• Stress, polution, food additives, pesticides and herbicides, electromagnetic radiation – all of these are stressors and are toxic to the body.  Ensuring you have water flowing through your system means your body knows it can dispose of waste products regularly and quickly.  If water intake is sketchy or chronically low, the body must hoard toxic waste as the available fluids have to be used for vital cell and organ processes.

    How much is enough?
    The general rule is 8 glasses of water, or 2 litres, per day.  This will vary depending on your physical activity level, your health status, your toxic load and so on.  Follow the tips above to gradually increase your intake of fresh, clean water until you get to a point that works for you.

    Here is an easy way to get your “recommended daily intake“:

    • Drink two glasses of water first thing in the morning
    • Drink two glasses of water about half an hour before meals (eg while you’re preparing your meals)
    • Drink two glasses of water mid-morning and mid-afternoon

    This simple routine should see you getting 8-10 glasses of water a day (remember, a “glass” here means 250ml – a bit less than a middy/pot glass – a schooner glass is around 400ml).

    A word of caution if you’re having a lot of water – sometimes people get caught up on certain health messages and they can take it to extremes.  As with food and exercise, the right level for you is a comfortable middle ground.  If you have obessive feelings about water or are having many litres per day,  this might be a way of coping with underlying feelings of anxiety.  If you think this is the case, it would be a good idea to talk it over with a health professional that you trust.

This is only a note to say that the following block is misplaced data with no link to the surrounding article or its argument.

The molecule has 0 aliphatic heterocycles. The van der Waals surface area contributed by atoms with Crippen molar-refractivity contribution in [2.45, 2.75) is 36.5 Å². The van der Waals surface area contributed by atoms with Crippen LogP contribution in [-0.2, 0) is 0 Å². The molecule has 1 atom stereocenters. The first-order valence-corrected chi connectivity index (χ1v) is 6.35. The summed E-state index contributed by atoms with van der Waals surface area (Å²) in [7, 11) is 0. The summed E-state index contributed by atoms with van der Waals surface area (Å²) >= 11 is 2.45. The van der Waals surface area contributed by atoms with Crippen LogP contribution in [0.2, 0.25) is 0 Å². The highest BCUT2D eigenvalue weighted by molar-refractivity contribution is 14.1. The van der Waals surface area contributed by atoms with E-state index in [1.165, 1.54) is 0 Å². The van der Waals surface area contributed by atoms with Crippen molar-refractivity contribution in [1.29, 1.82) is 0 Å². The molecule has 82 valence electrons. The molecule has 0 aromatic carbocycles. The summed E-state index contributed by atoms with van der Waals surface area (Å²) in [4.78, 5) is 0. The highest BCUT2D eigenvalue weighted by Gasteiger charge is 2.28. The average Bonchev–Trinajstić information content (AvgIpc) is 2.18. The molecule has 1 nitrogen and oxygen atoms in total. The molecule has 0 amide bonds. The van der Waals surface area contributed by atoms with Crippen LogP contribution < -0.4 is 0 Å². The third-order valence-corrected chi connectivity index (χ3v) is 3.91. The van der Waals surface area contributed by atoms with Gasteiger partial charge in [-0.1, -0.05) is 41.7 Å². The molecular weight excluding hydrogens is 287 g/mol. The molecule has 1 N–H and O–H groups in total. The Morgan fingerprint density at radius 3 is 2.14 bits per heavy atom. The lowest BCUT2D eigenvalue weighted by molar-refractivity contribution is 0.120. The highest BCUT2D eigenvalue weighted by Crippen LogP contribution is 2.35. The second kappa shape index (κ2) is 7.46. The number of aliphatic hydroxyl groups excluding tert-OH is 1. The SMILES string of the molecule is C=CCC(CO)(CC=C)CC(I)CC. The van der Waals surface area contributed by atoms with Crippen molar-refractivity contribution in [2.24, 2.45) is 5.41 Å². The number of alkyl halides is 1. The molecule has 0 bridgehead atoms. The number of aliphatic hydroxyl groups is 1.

Also, one of the strengths of Chinese medicine is the foundational belief of “everything in moderation”.  Too much of a good thing is a bad idea, and in Chinese medicine too much water will damage your vital Yang-Chi and leave you feeling depleted and cold.  This is crucial in the case of conditions that can be linked to weak Yang-Chi, for example infertility, lower back pain, edema, congestive heart failure or some digestive problems.  It’s a good idea to discuss this with your Chinese medicine practitioner to find the level that’s perfect for you.

    Further advice
    If you’d like to find out how acupuncture and Chinese medicine can help you, please:

    This post is brought to you by Lois Nethery, acupuncturist and Chinese medicine herbalist at Ocean Acupuncture in Curl Curl on Sydney’s Northern Beaches.

    Ocean Acupuncture is a natural medicine centre of independent health practitioners. The views expressed in this blog are the author’s only and do not necessarily reflect the views of the other Ocean Acupuncture practitioners.
    The information presented in this blog, and on the Ocean Acupuncture website, is for interest and educational purposes only and is not intended to be a substitute for health or medical information or advice. For health or medical advice, please consult your health professional.